Now living in Dallas, Sutherland has launched into the creation, development and production of a new musical based on the life of unconventional early Renaissance master Fra Filippo Lippi. The show: Lippi, the Musical standing-ovations at staged readings in both Dallas and New York. Now the producers are raising capital to produce a Developmental Lab production with the hope of moving to a commercial stage. Sutherland has also written the score for a feature-length documentary called Dancing With Torah for producer/director Robert O. Curry with the support of the Simon Wiesenthal Holocaust Museum.
When not working on a music project Sutherland enjoys the opportunity to create and install murals for both commercial businesses and residences. His work can be seen in Dallas and Fort Worth, Texas, where in 2003 he and his team painted the largest piece of public art in North Texas entitled “A Community In Harmony.”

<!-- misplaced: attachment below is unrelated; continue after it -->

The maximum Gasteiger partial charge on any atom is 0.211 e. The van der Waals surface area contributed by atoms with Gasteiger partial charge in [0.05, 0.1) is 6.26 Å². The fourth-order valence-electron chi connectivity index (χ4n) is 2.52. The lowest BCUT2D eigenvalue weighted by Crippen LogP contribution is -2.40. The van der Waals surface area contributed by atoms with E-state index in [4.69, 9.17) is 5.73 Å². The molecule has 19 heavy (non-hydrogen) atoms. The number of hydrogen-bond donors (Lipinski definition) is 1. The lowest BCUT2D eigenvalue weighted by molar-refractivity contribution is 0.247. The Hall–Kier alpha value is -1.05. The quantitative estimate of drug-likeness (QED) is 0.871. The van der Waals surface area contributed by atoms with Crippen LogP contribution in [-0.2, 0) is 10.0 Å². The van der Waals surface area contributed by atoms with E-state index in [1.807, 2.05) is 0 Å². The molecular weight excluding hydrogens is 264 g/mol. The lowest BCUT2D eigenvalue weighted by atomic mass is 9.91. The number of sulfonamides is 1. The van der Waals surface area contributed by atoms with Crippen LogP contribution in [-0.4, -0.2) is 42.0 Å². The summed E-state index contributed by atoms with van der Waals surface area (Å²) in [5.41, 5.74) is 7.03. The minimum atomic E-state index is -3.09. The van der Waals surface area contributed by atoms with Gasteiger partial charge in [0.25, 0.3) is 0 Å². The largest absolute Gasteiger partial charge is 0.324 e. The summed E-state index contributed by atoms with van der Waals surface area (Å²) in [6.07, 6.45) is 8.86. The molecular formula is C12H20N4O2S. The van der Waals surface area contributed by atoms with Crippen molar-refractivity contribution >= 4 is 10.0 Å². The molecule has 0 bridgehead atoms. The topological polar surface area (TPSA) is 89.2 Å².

- "Ken Sutherland Filmography". Fendango. Retrieved 2012-12-17.
- "Savannah Smiles (1982)". Amazon.com. Retrieved 2012-12-17.
- "iTunes Preview:Savannah Smiles (Original Motion Picture Soundtrack)". iTunes. Retrieved 2012-12-17.
- "Ken Sutherland Overview/Filmography". Yahoo!Movies. Retrieved 2012-12-15.
- "Lust. Love. And everything in between. Lippi ... A Musical". Retrieved 2012-12-15.
Ken Sutherland. After nearly 40 years as a composer, lyricist, conductor and producer, Ken Sutherland has found...
- "Mega Mural Sweet Music to Neighborhood's Ears". Chamber newsletter distributed through the Fort Worth Star-Telegram. Retrieved 2012-12-15.
The mural, entitled "A Community in Harmony," celebrates all the ways in which people of all races, creeds and ethnic backgrounds make and enjoy music together.
- Ken Sutherland - biography
- Ken Sutherland at the Internet Movie Database
- Savannah Smiles at the Internet Movie Database
- Artist Direct. Ken Sutherland. Filmography
- Savannah Smiles at AllMovie Hal Erickson. Synopsis Savannah Smiles.
- The 1980s Rewind, feature on Savannah Smiles fast-rewind.com
- Savannah Smiles on iTunes